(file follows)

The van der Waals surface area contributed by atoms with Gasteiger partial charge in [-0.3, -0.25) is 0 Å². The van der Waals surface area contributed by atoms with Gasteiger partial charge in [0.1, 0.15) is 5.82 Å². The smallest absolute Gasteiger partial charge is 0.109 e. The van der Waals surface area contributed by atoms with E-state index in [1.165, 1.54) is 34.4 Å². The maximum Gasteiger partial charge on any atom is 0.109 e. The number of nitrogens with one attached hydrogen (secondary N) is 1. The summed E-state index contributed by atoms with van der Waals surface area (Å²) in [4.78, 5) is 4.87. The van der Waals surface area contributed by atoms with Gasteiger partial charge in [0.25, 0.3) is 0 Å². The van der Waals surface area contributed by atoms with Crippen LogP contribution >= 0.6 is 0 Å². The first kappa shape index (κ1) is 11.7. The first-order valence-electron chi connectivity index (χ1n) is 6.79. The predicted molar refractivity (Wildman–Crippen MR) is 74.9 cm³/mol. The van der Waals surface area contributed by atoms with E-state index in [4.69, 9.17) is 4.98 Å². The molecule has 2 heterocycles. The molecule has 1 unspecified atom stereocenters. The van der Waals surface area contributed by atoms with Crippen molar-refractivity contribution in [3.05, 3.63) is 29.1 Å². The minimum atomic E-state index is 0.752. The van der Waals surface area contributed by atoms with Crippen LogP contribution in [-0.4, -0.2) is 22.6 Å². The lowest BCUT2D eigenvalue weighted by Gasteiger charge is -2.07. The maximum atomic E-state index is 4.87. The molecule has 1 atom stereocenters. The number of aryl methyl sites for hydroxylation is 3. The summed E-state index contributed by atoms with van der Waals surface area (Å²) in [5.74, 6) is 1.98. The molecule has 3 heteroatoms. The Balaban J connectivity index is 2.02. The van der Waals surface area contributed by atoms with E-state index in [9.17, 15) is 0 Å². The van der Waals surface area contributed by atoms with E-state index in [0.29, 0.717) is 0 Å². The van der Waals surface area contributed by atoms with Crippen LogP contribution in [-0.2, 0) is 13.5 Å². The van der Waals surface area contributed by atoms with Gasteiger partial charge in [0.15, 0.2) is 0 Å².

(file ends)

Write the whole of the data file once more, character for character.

The van der Waals surface area contributed by atoms with Gasteiger partial charge in [-0.3, -0.25) is 0 Å². The van der Waals surface area contributed by atoms with Gasteiger partial charge in [0.1, 0.15) is 5.82 Å². The smallest absolute Gasteiger partial charge is 0.109 e. The van der Waals surface area contributed by atoms with E-state index in [1.165, 1.54) is 34.4 Å². The maximum Gasteiger partial charge on any atom is 0.109 e. The number of nitrogens with one attached hydrogen (secondary N) is 1. The summed E-state index contributed by atoms with van der Waals surface area (Å²) in [4.78, 5) is 4.87. The van der Waals surface area contributed by atoms with Gasteiger partial charge in [0.25, 0.3) is 0 Å². The van der Waals surface area contributed by atoms with Crippen LogP contribution >= 0.6 is 0 Å². The first kappa shape index (κ1) is 11.7. The first-order valence-electron chi connectivity index (χ1n) is 6.79. The predicted molar refractivity (Wildman–Crippen MR) is 74.9 cm³/mol. The van der Waals surface area contributed by atoms with E-state index in [4.69, 9.17) is 4.98 Å². The molecule has 2 heterocycles. The molecule has 1 unspecified atom stereocenters. The van der Waals surface area contributed by atoms with Crippen molar-refractivity contribution in [3.05, 3.63) is 29.1 Å². The minimum atomic E-state index is 0.752. The van der Waals surface area contributed by atoms with Crippen LogP contribution in [-0.4, -0.2) is 22.6 Å². The lowest BCUT2D eigenvalue weighted by Gasteiger charge is -2.07. The maximum atomic E-state index is 4.87. The molecule has 1 atom stereocenters. The number of aryl methyl sites for hydroxylation is 3. The summed E-state index contributed by atoms with van der Waals surface area (Å²) in [5.74, 6) is 1.98. The molecule has 3 heteroatoms. The Balaban J connectivity index is 2.02. The van der Waals surface area contributed by atoms with E-state index in [9.17, 15) is 0 Å². The van der Waals surface area contributed by atoms with E-state index in [0.29, 0.717) is 0 Å². The van der Waals surface area contributed by atoms with Crippen LogP contribution in [-0.2, 0) is 13.5 Å². The van der Waals surface area contributed by atoms with Gasteiger partial charge in [0.15, 0.2) is 0 Å².